Please Note: This is a temporary page. CCRI is moving ASL under the Foreign Languages Dept. in the Fall of 2018. Until the 2018-2019 catalog is published, we have created this page to make these course descriptions easier to find.
This is a beginner's course in the sign language of the deaf in the United States. The course equips students with skills that enable communication in American Sign Language, both expressively and receptively. Topics relevant to the use of sign language include: the role of signs in American education of the deaf, the oral vs. manual controversy, the philosophy of total communication and standards and ethics of sign language interpreting. Students are expected to attain competency with 600 common signs and to adhere to acceptable standards in utilizing this skill. *Elective for Liberal Arts. Note: Grade of C or better required for Human Services program students. Lecture: 3 hours
This is an intermediate level course in the sign language of the deaf in the United States. This course concentrates on improving skills acquired in HMNS 1060 and focusing on effective conversational skills, both expressive and receptive. Students are expected to attain competency with 600 signs and a working knowledge of American Sign Language. Elective for Liberal Arts program. (Prerequisite: HMNS 1060) Note: Grade of C or better required for Human Services program students. Lecture: 3 hours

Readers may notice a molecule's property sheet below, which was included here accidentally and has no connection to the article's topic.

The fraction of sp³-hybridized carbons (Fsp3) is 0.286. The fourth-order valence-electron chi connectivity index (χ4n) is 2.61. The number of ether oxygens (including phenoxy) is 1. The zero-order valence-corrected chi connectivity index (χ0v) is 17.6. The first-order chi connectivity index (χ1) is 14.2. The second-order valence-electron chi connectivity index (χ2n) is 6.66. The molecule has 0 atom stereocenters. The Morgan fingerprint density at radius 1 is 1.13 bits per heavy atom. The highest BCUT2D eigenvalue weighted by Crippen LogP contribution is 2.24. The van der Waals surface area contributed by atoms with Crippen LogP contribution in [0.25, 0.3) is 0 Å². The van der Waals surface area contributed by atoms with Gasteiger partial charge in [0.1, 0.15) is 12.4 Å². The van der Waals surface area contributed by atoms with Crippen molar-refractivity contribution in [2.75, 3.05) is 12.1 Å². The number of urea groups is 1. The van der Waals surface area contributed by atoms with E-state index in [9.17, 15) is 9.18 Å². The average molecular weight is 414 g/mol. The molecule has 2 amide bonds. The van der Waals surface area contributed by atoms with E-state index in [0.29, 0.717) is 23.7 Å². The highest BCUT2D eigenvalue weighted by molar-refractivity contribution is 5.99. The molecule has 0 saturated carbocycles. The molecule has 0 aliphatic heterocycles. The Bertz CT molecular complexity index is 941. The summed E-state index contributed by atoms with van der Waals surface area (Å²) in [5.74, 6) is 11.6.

This is an intermediate level sign language course that emphasizes further development of expressive and receptive skills appropriate for a broad range of conversational situations. Grammatical functions are stressed along with a more in-depth study of deaf history, deaf culture, linguistics and the use of classifiers. Note: Grade of C or better required for Human Services program students. (Prerequisite: HMNS 1060, 1070) Lecture: 3 hours
This course builds on the student's ability to demonstrate proficiencies in American Sign Language, as established in either HMNS-1060 or 1070. This course begins the student's preparation to translate the spoken work into ASL and vice versa. This course will explore the basic responsibilities in the sign language interpreter field. Students learn the process of interpreting, role of interpreter in a variety of settings, code of ethics, securing assignments, billing, available training and many other aspects of interpreting and the interpreting field. (Prerequisite: HMNS 1060 OR 1070) Lecture: 3 hours